Naïve Cronyism and Neutral Competence: Patronage, Performance, and Policy Agreement in Executive Appointments

Journal of Public Administration Research and Theory, Vol. 25, Issue 2, pp. 341-372, 2015

45 Pages Posted: 10 Mar 2014 Last revised: 4 Jan 2016

See all articles by Gary Hollibaugh

Gary Hollibaugh

University of Notre Dame - Department of Political Science

Date Written: 2015

Abstract

Much of the bureaucratic literature suggests that, when staffing the bureaucracy, executives want agents who are both responsive to their political needs and possess the competence needed to fulfill their directives. However, institutional barriers — such as the requirement for legislative confirmation — exist that may make pursuing a strategy of responsive competence difficult, if not impossible. Here, I examine a model of bureaucratic appointments that allows for informationally imperfect agencies. I show that when legislative assent is required, tradeoffs between ideology and either patronage or agency performance — or both — are often required to ensure legislative confirmation. The same dynamics are not present for unilateral appointments. Finally, using a dataset that incorporates the ideologies of federal program managers, the performance of federal programs, and whether program managers were patronage appointees, I conduct a series of empirical tests that support the model’s predictions.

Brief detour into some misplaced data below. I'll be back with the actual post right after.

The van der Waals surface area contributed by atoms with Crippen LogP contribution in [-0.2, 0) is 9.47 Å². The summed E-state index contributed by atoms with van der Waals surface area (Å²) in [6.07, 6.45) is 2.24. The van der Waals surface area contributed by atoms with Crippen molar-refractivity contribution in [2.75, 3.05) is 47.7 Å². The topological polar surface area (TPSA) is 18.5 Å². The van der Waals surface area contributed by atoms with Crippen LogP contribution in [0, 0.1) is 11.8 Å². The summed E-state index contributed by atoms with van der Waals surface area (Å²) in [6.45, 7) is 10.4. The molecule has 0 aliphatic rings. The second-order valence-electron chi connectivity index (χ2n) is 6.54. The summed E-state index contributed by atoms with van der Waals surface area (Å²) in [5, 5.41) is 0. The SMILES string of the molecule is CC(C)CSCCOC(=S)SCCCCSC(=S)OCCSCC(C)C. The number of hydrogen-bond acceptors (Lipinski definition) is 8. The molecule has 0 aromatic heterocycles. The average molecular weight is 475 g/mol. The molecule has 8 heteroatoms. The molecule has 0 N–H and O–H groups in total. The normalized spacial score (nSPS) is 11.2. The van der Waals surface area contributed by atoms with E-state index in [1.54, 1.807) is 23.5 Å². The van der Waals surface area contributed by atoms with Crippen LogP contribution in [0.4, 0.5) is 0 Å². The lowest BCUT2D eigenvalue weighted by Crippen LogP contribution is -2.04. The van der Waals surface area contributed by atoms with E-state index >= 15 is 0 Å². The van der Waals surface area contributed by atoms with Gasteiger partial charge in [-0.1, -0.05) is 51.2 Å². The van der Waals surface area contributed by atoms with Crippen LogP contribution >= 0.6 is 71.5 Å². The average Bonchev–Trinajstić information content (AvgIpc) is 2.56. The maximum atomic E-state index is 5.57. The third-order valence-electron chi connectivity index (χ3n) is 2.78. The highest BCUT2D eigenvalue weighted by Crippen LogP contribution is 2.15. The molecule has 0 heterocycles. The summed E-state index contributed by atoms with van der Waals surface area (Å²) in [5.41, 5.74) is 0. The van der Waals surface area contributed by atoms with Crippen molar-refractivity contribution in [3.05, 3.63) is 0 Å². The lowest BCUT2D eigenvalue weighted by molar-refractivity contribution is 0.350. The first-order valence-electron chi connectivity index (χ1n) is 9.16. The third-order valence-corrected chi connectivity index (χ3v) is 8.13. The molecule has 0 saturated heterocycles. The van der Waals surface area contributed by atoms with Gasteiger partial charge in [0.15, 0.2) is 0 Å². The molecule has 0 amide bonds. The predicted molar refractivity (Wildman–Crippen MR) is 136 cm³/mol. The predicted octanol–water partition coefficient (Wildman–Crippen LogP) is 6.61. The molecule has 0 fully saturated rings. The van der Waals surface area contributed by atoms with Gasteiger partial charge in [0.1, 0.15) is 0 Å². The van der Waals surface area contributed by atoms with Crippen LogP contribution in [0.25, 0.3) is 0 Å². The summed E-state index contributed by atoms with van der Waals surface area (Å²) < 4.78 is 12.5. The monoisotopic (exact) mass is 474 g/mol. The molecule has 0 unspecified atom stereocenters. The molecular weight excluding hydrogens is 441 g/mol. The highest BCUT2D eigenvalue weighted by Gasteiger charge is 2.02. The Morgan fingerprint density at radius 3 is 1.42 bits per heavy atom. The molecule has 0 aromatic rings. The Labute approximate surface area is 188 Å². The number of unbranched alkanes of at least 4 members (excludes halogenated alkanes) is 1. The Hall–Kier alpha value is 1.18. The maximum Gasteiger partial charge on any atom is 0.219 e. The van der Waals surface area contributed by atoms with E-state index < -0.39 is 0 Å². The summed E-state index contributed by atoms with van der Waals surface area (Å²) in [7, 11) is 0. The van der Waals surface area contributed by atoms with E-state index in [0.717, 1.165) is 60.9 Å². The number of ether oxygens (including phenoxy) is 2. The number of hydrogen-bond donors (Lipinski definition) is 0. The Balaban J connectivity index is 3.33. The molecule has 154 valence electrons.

Keywords: appointments, bureaucracy, presidency, executive agencies

JEL Classification: D7, D70, D73

Suggested Citation

Hollibaugh, Gary, Naïve Cronyism and Neutral Competence: Patronage, Performance, and Policy Agreement in Executive Appointments (2015). Journal of Public Administration Research and Theory, Vol. 25, Issue 2, pp. 341-372, 2015 , Available at SSRN: https://ssrn.com/abstract=2405163

Gary Hollibaugh (Contact Author)

University of Notre Dame - Department of Political Science ( email )

2060 Jenkins Nanovic Halls
Notre Dame, IN 46556
United States

HOME PAGE: http://www.garyhollibaugh.com

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